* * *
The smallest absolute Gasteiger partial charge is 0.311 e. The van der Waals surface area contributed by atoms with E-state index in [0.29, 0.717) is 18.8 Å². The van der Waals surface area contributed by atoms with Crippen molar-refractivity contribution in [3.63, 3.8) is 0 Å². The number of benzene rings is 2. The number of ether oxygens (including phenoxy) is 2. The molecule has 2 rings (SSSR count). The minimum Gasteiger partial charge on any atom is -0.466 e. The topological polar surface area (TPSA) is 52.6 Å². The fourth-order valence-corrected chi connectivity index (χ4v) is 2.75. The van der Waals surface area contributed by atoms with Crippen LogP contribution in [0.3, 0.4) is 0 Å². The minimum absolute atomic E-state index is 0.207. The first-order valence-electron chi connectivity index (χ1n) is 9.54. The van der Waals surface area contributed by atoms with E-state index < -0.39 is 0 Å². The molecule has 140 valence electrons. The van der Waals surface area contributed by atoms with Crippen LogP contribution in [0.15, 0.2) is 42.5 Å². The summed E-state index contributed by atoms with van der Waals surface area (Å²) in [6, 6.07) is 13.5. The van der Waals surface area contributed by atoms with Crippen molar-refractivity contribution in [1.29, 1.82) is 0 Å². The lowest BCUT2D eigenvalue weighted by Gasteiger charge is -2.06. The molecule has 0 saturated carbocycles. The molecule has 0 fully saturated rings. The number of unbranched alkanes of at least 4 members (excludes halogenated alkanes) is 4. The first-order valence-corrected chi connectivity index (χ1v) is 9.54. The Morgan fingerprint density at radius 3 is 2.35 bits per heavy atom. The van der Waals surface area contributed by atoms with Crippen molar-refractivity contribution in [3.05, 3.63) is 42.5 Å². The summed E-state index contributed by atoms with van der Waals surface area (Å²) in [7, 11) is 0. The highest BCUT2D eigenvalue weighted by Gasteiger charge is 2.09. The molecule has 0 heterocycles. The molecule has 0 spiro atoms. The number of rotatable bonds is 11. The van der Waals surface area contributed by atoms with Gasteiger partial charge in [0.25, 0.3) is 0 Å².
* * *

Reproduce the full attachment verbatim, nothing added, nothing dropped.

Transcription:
The smallest absolute Gasteiger partial charge is 0.311 e. The van der Waals surface area contributed by atoms with E-state index in [0.29, 0.717) is 18.8 Å². The van der Waals surface area contributed by atoms with Crippen molar-refractivity contribution in [3.63, 3.8) is 0 Å². The number of benzene rings is 2. The number of ether oxygens (including phenoxy) is 2. The molecule has 2 rings (SSSR count). The minimum Gasteiger partial charge on any atom is -0.466 e. The topological polar surface area (TPSA) is 52.6 Å². The fourth-order valence-corrected chi connectivity index (χ4v) is 2.75. The van der Waals surface area contributed by atoms with Crippen LogP contribution in [0.3, 0.4) is 0 Å². The minimum absolute atomic E-state index is 0.207. The first-order valence-electron chi connectivity index (χ1n) is 9.54. The van der Waals surface area contributed by atoms with E-state index < -0.39 is 0 Å². The molecule has 140 valence electrons. The van der Waals surface area contributed by atoms with Crippen LogP contribution in [0.15, 0.2) is 42.5 Å². The summed E-state index contributed by atoms with van der Waals surface area (Å²) in [6, 6.07) is 13.5. The van der Waals surface area contributed by atoms with Crippen molar-refractivity contribution in [1.29, 1.82) is 0 Å². The lowest BCUT2D eigenvalue weighted by Gasteiger charge is -2.06. The molecule has 0 saturated carbocycles. The molecule has 0 fully saturated rings. The number of unbranched alkanes of at least 4 members (excludes halogenated alkanes) is 4. The first-order valence-corrected chi connectivity index (χ1v) is 9.54. The Morgan fingerprint density at radius 3 is 2.35 bits per heavy atom. The van der Waals surface area contributed by atoms with Crippen molar-refractivity contribution in [3.05, 3.63) is 42.5 Å². The summed E-state index contributed by atoms with van der Waals surface area (Å²) in [7, 11) is 0. The highest BCUT2D eigenvalue weighted by Gasteiger charge is 2.09. The molecule has 0 heterocycles. The molecule has 0 spiro atoms. The number of rotatable bonds is 11. The van der Waals surface area contributed by atoms with Gasteiger partial charge in [0.25, 0.3) is 0 Å².